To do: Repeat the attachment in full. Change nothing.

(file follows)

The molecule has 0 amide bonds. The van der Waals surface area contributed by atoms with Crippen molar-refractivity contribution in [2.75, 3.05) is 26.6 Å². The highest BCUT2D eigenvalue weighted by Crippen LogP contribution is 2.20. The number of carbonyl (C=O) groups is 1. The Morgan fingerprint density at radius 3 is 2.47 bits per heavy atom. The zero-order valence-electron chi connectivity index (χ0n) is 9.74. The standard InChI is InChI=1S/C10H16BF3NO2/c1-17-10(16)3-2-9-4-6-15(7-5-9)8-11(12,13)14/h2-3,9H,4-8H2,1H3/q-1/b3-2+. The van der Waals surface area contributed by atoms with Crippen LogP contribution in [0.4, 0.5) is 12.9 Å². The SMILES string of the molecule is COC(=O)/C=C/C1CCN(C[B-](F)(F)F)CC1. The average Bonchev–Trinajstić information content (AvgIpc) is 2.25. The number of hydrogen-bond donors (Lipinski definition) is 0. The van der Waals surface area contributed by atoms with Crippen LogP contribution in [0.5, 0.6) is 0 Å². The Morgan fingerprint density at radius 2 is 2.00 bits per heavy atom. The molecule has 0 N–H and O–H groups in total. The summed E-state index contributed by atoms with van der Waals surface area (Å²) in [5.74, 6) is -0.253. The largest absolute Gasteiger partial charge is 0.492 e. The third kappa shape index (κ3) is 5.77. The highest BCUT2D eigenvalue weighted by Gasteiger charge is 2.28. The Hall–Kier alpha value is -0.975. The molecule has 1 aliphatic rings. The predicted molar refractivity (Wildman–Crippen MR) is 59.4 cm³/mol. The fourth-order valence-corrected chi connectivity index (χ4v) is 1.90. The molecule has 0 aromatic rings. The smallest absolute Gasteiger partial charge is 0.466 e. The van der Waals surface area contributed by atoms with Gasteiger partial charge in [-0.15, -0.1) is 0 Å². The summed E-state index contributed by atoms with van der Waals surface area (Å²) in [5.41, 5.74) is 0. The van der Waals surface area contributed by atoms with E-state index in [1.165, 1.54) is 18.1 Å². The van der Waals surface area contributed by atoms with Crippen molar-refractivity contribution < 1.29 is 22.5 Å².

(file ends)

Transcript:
The molecule has 0 amide bonds. The van der Waals surface area contributed by atoms with Crippen molar-refractivity contribution in [2.75, 3.05) is 26.6 Å². The highest BCUT2D eigenvalue weighted by Crippen LogP contribution is 2.20. The number of carbonyl (C=O) groups is 1. The Morgan fingerprint density at radius 3 is 2.47 bits per heavy atom. The zero-order valence-electron chi connectivity index (χ0n) is 9.74. The standard InChI is InChI=1S/C10H16BF3NO2/c1-17-10(16)3-2-9-4-6-15(7-5-9)8-11(12,13)14/h2-3,9H,4-8H2,1H3/q-1/b3-2+. The van der Waals surface area contributed by atoms with Crippen LogP contribution in [0.4, 0.5) is 12.9 Å². The SMILES string of the molecule is COC(=O)/C=C/C1CCN(C[B-](F)(F)F)CC1. The average Bonchev–Trinajstić information content (AvgIpc) is 2.25. The number of hydrogen-bond donors (Lipinski definition) is 0. The van der Waals surface area contributed by atoms with Crippen LogP contribution in [0.5, 0.6) is 0 Å². The Morgan fingerprint density at radius 2 is 2.00 bits per heavy atom. The molecule has 0 N–H and O–H groups in total. The summed E-state index contributed by atoms with van der Waals surface area (Å²) in [5.74, 6) is -0.253. The largest absolute Gasteiger partial charge is 0.492 e. The third kappa shape index (κ3) is 5.77. The highest BCUT2D eigenvalue weighted by Gasteiger charge is 2.28. The Hall–Kier alpha value is -0.975. The molecule has 1 aliphatic rings. The predicted molar refractivity (Wildman–Crippen MR) is 59.4 cm³/mol. The fourth-order valence-corrected chi connectivity index (χ4v) is 1.90. The molecule has 0 aromatic rings. The smallest absolute Gasteiger partial charge is 0.466 e. The van der Waals surface area contributed by atoms with Gasteiger partial charge in [-0.15, -0.1) is 0 Å². The summed E-state index contributed by atoms with van der Waals surface area (Å²) in [5.41, 5.74) is 0. The van der Waals surface area contributed by atoms with E-state index in [1.165, 1.54) is 18.1 Å². The van der Waals surface area contributed by atoms with Crippen molar-refractivity contribution < 1.29 is 22.5 Å².